Crime & Justice

Obama shortens sentences of 111 federal inmates, 4 from California

President Obama greets inmates during a visit to the El Reno Federal Correctional Institution in El Reno, Okla., on July 16, 2015.
President Obama greets inmates during a visit to the El Reno Federal Correctional Institution in El Reno, Okla., on July 16, 2015.
White House photo / Pete Souza

President Barack Obama has cut short the sentences of 111 federal inmates, including four Californians, in another round of commutations for those convicted of nonviolent drug offenses.

Obama has long called for phasing out strict sentences for drug offenses, arguing they lead to excessive punishment and incarceration rates unseen in other developed countries.

White House Counsel Neil Eggleston said the commutations underscore the president's commitment to using his clemency authority to give deserving individuals a second chance.

He said that Obama has granted a total of 673 commutations, more than the previous 10 presidents combined. More than one-third of the recipients were serving life sentences.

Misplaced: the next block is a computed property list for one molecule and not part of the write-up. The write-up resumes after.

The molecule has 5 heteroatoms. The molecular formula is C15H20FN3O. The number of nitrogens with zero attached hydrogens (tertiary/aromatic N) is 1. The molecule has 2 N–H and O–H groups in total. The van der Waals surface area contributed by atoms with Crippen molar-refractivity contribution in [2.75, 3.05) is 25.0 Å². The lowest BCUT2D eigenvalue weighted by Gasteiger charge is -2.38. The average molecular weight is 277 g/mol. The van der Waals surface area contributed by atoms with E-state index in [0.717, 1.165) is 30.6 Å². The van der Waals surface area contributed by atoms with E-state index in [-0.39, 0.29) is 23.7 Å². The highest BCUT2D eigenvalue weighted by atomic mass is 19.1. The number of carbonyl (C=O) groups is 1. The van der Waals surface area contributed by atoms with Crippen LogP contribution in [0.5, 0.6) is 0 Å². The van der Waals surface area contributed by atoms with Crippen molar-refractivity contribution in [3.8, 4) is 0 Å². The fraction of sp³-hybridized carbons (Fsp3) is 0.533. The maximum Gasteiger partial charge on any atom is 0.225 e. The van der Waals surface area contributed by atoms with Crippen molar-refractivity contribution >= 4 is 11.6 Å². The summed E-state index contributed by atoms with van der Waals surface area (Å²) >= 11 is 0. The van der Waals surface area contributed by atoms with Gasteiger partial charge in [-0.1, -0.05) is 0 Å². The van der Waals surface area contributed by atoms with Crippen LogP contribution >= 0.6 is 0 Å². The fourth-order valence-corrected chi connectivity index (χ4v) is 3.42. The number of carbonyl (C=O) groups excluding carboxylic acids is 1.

Eggleston said he expects Obama to continue granting commutations through the end of his administration, but only legislation can ensure the federal sentencing system operates more fairly.

"We must remember that these are individuals — sons, daughters, parents, and in many cases, grandparents — who have taken steps toward rehabilitation and who have earned their second chance," Eggleston said in a statement posted on the White House website.  "They are individuals who received unduly harsh sentences under outdated laws for committing largely nonviolent drug crimes, for example, the 35 individuals whose life sentences were commuted today."

The Californians whose received commuted sentences are:

Barry Renfold Cooley, Los Angeles

Orfil Javier Garza, Pacoima

Darryl Lamar Reed, San Leandro

Richard Van Winrow, Los Angeles

For the complete list of individuals whose sentences were commuted, see the press release on the White House website.